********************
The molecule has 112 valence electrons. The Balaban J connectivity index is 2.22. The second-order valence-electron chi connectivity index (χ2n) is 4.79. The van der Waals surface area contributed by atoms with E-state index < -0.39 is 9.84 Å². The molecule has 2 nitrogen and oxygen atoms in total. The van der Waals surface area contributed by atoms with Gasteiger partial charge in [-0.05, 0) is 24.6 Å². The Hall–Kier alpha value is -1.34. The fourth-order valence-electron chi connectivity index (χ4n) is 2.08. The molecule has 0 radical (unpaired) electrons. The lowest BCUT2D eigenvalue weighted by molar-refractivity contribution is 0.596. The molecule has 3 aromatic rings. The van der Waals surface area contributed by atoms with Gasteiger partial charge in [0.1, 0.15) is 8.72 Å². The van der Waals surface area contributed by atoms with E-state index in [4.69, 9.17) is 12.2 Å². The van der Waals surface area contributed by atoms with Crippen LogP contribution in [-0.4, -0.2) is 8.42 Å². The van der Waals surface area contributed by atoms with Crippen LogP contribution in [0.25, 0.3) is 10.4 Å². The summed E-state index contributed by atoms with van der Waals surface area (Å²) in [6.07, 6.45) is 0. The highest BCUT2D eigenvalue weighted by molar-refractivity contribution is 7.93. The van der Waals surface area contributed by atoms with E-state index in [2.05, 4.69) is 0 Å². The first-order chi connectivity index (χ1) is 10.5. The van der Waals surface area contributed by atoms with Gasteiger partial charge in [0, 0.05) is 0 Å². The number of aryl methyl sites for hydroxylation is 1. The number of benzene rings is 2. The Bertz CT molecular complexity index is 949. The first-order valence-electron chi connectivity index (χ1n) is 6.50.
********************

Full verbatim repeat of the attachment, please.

The molecule has 112 valence electrons. The Balaban J connectivity index is 2.22. The second-order valence-electron chi connectivity index (χ2n) is 4.79. The van der Waals surface area contributed by atoms with E-state index < -0.39 is 9.84 Å². The molecule has 2 nitrogen and oxygen atoms in total. The van der Waals surface area contributed by atoms with Gasteiger partial charge in [-0.05, 0) is 24.6 Å². The Hall–Kier alpha value is -1.34. The fourth-order valence-electron chi connectivity index (χ4n) is 2.08. The molecule has 0 radical (unpaired) electrons. The lowest BCUT2D eigenvalue weighted by molar-refractivity contribution is 0.596. The molecule has 3 aromatic rings. The van der Waals surface area contributed by atoms with Gasteiger partial charge in [0.1, 0.15) is 8.72 Å². The van der Waals surface area contributed by atoms with E-state index in [4.69, 9.17) is 12.2 Å². The van der Waals surface area contributed by atoms with Crippen LogP contribution in [-0.4, -0.2) is 8.42 Å². The van der Waals surface area contributed by atoms with Crippen LogP contribution in [0.25, 0.3) is 10.4 Å². The summed E-state index contributed by atoms with van der Waals surface area (Å²) in [6.07, 6.45) is 0. The highest BCUT2D eigenvalue weighted by molar-refractivity contribution is 7.93. The van der Waals surface area contributed by atoms with E-state index in [2.05, 4.69) is 0 Å². The first-order chi connectivity index (χ1) is 10.5. The van der Waals surface area contributed by atoms with Gasteiger partial charge in [0, 0.05) is 0 Å². The number of aryl methyl sites for hydroxylation is 1. The number of benzene rings is 2. The Bertz CT molecular complexity index is 949. The first-order valence-electron chi connectivity index (χ1n) is 6.50.